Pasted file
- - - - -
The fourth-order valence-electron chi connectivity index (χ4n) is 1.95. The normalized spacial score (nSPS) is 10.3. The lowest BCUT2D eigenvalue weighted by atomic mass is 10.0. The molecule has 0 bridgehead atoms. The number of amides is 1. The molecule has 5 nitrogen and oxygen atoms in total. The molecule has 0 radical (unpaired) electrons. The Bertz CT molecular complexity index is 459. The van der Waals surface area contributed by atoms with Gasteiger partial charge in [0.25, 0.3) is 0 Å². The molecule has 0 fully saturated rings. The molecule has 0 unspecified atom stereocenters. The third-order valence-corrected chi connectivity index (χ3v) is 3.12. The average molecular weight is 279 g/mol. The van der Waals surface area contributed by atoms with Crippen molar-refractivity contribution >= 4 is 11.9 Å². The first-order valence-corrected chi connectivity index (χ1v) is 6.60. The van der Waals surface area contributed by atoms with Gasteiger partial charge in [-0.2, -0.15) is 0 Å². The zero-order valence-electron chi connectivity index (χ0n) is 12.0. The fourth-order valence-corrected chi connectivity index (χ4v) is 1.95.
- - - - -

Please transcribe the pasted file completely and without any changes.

The fourth-order valence-electron chi connectivity index (χ4n) is 1.95. The normalized spacial score (nSPS) is 10.3. The lowest BCUT2D eigenvalue weighted by atomic mass is 10.0. The molecule has 0 bridgehead atoms. The number of amides is 1. The molecule has 5 nitrogen and oxygen atoms in total. The molecule has 0 radical (unpaired) electrons. The Bertz CT molecular complexity index is 459. The van der Waals surface area contributed by atoms with Gasteiger partial charge in [0.25, 0.3) is 0 Å². The molecule has 0 fully saturated rings. The molecule has 0 unspecified atom stereocenters. The third-order valence-corrected chi connectivity index (χ3v) is 3.12. The average molecular weight is 279 g/mol. The van der Waals surface area contributed by atoms with Crippen molar-refractivity contribution >= 4 is 11.9 Å². The first-order valence-corrected chi connectivity index (χ1v) is 6.60. The van der Waals surface area contributed by atoms with Gasteiger partial charge in [-0.2, -0.15) is 0 Å². The zero-order valence-electron chi connectivity index (χ0n) is 12.0. The fourth-order valence-corrected chi connectivity index (χ4v) is 1.95.